Debt Collection Laws In South Dakota

Debt collection in South Dakota is regulated by a mix of federal and state laws. At a federal level legislation such as the Fair Debt Collection Practices Act (FDCPA), the Fair Credit Reporting Act (FCRA), and the Telephone Consumer Protection Act play key roles in dictating how collection agencies can impact credit ratings and interact with debtors. These laws protect consumers from abusive, deceptive and unfair debt collection practices by lenders and collections agencies.

The main provisions in the FDCPA cover areas such as contact, harassment, and representation. The law prohibits debt collection contact at inconvenient times and places, including early in the morning or late at night without permission. It stops collectors from using abusive or deceptive tactics to collect debts. Additionally, it mandates that if a consumer has a lawyer representing them, debt collectors must communicate with the lawyer, refusing direct contact with the debtor.

In terms of oversight, the Consumer Financial Protection Bureau (CFPB) and the Federal Trade Commission (FTC) are the two main regulatory bodies. They enforce federal laws related to debt collection and investigate complaints of malpractice from consumers.

State Laws and Regulations

South Dakota has its own specific state laws governing debt collection. These laws interact with federal legislation to form a structured framework for collections. In South Dakota, the statutes of limitations for collection of an open account or breach of contract is six years, while for breach of contract on a sale of goods under the Uniform Commercial Code, it is four years. Judgments can be docketed and become a lien on all real property owned by the judgment debtor for a period of ten years, and can be renewed for an additional ten years.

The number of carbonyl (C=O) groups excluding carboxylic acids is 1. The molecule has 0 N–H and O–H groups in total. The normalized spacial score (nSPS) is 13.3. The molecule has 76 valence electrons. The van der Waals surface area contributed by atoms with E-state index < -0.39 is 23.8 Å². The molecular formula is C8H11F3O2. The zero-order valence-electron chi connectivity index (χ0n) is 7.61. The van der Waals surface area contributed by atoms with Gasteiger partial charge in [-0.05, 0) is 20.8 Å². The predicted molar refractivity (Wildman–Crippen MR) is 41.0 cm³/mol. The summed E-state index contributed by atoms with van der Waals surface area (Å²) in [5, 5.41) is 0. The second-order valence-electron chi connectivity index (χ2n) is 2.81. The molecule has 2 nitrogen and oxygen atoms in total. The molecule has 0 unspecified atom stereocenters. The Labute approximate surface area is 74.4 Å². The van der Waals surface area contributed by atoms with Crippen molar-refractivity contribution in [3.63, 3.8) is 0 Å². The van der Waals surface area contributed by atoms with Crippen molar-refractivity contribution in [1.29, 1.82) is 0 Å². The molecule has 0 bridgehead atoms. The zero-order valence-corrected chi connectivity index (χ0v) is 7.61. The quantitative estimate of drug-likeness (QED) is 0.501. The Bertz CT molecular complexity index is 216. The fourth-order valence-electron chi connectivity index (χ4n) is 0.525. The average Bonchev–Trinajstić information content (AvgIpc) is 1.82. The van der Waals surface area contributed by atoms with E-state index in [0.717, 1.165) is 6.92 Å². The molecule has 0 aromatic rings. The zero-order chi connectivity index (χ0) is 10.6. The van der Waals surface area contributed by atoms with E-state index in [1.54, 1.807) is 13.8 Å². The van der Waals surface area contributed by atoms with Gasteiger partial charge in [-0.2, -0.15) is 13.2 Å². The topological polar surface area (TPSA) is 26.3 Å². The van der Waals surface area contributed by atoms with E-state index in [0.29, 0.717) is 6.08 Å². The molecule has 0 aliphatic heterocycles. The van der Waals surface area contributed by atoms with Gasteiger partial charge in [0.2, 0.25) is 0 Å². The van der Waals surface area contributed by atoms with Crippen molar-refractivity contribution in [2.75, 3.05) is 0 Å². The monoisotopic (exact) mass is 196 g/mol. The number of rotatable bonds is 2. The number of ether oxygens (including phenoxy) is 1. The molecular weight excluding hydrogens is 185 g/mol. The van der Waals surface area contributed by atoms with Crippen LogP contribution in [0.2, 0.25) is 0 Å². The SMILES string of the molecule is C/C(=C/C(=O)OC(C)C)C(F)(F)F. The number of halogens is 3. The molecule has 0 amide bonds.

There is one notable aspect of South Dakota's state law that stands out. If a person fraudulently issues a check which gets rejected for insufficient funds, it triggers a state statute. The defaulting check issuer is then liable to the holder for an amount equivalent to three times the face value of the check, with a minimum liability of $100 and a maximum of $200.

Interest is also regulated in South Dakota. Pre-judgment interest is awarded at either the contract rate or the statutory rate, currently 10 percent per annum. Post-judgment interest applies to all judgments at the statutory rate. Award of attorney's fees is permissible when there is a contractual agreement or a specific statute authorizing it. Garnishment is also allowed with restrictions, limited to 20 percent of the debtor's disposable income.

Important Collection Opinions and Laws

Some key points worth noting in South Dakota's collection laws include the awarding of attorney's fees when there is a contractual agreement or a specific statute authorizing it. There's also the requirement for a creditor to notify a debtor of strict compliance with contract terms before lawfully repossessing collateral after accepting late payments. Additionally, South Dakota imposes sales tax on attorney's fees, with both state and municipal sales tax applying.